Recent observations suggest that the presence of frictionally weak minerals in a majority frictionally strong matrix may explain the reduced strength and instability in faults. Experimental results on synthetic fault gouges using a mixture of a frictionally strong phase and a frictionally weak phase indicate that the fault can be weakened by even a small amount of frictionally weak minerals. These frictionally weak minerals weaken the fault by either acting as weak spots/clusters or as a through-going weak layer in the bulk gouge. A two-dimensional Distinct Element Method (DEM) numerical model using the Particle Flow Code 2D (PFC 2D) is developed to investigate the effect of frictionally weak minerals on the bulk shear strength of fault gouge. Mechanical response of particles is modeled using a linear-elastic contact model and Coulomb's friction law. Numerical direct shear experiments were performed on homogeneous mixtures of weak and strong mineral particles and also on heterogeneous mixtures consisting of a frictionally weak layer sandwiched in frictionally strong minerals. The weight percentage (wt%) of the frictionally weak mineral in the homogeneous mixtures and the relative thickness of the frictionally weak mineral layer in the heterogeneous mixtures are adjusted schematically to obtain the weakening regime of the bulk shear strength. A transition from high to low residual coefficient of friction is observed. Specifically, for homogenous mixtures a sharp drop of bulk shear strength is observed with 25% of frictionally weak mineral presented in the mixture, and a dominant influence occurs at 50%; for heterogeneous mixtures, noticeable weakening is shown at a relative weak layer thickness of 0.05, and a dominant influence quickly follows at a relative thickness of 0.10. The observed weakening regime matches well with previous lab results using talc/quartz mixtures.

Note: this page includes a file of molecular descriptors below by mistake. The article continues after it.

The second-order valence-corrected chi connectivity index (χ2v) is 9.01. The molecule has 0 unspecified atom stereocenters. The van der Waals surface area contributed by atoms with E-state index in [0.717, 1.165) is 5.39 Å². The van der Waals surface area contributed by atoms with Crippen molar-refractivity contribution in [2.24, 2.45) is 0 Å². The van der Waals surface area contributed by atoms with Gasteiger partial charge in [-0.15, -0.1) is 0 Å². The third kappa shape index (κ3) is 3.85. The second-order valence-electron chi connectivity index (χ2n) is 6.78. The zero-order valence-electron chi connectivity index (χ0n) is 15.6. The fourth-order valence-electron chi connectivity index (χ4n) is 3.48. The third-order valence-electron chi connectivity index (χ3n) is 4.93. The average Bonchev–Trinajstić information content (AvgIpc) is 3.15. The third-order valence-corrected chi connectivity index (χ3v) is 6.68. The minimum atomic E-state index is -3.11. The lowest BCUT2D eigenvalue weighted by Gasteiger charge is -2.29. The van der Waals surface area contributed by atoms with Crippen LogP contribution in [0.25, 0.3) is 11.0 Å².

In nature, tectonic faults tend to slip at much lower resolved shear stress than the stresses inferred from rock mechanics experiments (Engelder et al., 1975; Dieterich, 1978; Marone et al., 1990). Explanations to this difference between lab observations and natural phenomenon include low effective stress, elevated pore pressures (Rice, 1992; Faulkner and Rutter, 2001) and dynamic weakening in which friction decreases above a threshold slip rate (Melosh, 1996; Di Toro et al., 2006; Ampuero and Ben-Zion, 2008). Recent field observations of the San Andreas fault (Moore and Rymer, 2007) and an exhumed low angle normal fault in Italy (Collettini et al., 2009a, 2009b) show that the weakness of natural faults can be explained by the presence of talc; a frictionally weak mineral. Earlier experiments using synthetic mixtures of salts and muscovite/kaolinite (Bos and Spiers, 2002; Niemeijer and Spiers, 2005, 2006) showed that weakening can occur with as low as 10% of frictional weak minerals. The shear strength of a fault greatly depends on its mineralogical composition (Ikari et al., 2011; Fang et al., 2015). Shear experiments using mixtures of talc and quartz sand (Carpenter et al., 2009) suggested that in order to weaken the composite gouge, 30%-50% frictional weak mineral is needed. However, there were only 2-3 wt% of talc presented in these weak faults which is surprisingly less than the previous suggestions. The difference can be explained by the generation of a through-going localization zone during dynamic shearing, which greatly weakens the fault. This strong weakening effect of frictionally weak mineral in a majority frictionally strong matrix derives a question of how much the frictionally weak mineral in weight percentage (wt%) is needed; and in terms of localized weakening effect, how thick the weak localization zone is enough to weaken the fault. Experiments have been conducted on synthetic gouge consisting of quartz sand as a strong phase and a through-going talc layer as a weak phase (Niemeijer et al., 2009; Moore and Lockner, 2011). The findings suggest that the frictional strength of the sample gouge decreases systematically with the increase in thickness of the talc layer, two critical values were proposed for a starting point of weakening relative to pure quartz sand and weakening domination point relative to pure talc, Additionally, findings suggest that the permeability evolution of fractures is likely linked to such mineralogical properties (Ishibashi et al., 2015).